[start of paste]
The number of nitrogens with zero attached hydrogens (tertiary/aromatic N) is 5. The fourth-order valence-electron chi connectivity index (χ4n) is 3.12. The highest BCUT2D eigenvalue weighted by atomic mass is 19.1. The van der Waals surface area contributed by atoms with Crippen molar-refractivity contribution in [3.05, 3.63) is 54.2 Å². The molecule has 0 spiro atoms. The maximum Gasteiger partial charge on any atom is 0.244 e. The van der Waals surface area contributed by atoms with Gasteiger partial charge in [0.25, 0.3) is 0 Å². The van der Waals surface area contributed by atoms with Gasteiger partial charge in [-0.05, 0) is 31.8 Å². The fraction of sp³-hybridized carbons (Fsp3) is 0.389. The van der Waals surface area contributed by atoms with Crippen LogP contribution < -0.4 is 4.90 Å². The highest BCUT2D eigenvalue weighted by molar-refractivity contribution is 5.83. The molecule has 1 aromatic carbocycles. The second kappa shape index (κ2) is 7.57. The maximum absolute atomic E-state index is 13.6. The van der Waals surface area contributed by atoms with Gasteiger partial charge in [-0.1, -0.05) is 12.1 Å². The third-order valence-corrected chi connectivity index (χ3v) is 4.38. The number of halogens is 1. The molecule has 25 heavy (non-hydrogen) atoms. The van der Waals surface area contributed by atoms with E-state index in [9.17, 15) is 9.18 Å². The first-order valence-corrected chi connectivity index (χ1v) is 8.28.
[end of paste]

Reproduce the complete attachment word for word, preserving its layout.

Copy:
The number of nitrogens with zero attached hydrogens (tertiary/aromatic N) is 5. The fourth-order valence-electron chi connectivity index (χ4n) is 3.12. The highest BCUT2D eigenvalue weighted by atomic mass is 19.1. The van der Waals surface area contributed by atoms with Crippen molar-refractivity contribution in [3.05, 3.63) is 54.2 Å². The molecule has 0 spiro atoms. The maximum Gasteiger partial charge on any atom is 0.244 e. The van der Waals surface area contributed by atoms with Gasteiger partial charge in [0.25, 0.3) is 0 Å². The van der Waals surface area contributed by atoms with Gasteiger partial charge in [-0.05, 0) is 31.8 Å². The fraction of sp³-hybridized carbons (Fsp3) is 0.389. The van der Waals surface area contributed by atoms with Crippen LogP contribution < -0.4 is 4.90 Å². The highest BCUT2D eigenvalue weighted by molar-refractivity contribution is 5.83. The molecule has 1 aromatic carbocycles. The second kappa shape index (κ2) is 7.57. The maximum absolute atomic E-state index is 13.6. The van der Waals surface area contributed by atoms with Gasteiger partial charge in [-0.1, -0.05) is 12.1 Å². The third-order valence-corrected chi connectivity index (χ3v) is 4.38. The number of halogens is 1. The molecule has 25 heavy (non-hydrogen) atoms. The van der Waals surface area contributed by atoms with E-state index in [9.17, 15) is 9.18 Å². The first-order valence-corrected chi connectivity index (χ1v) is 8.28.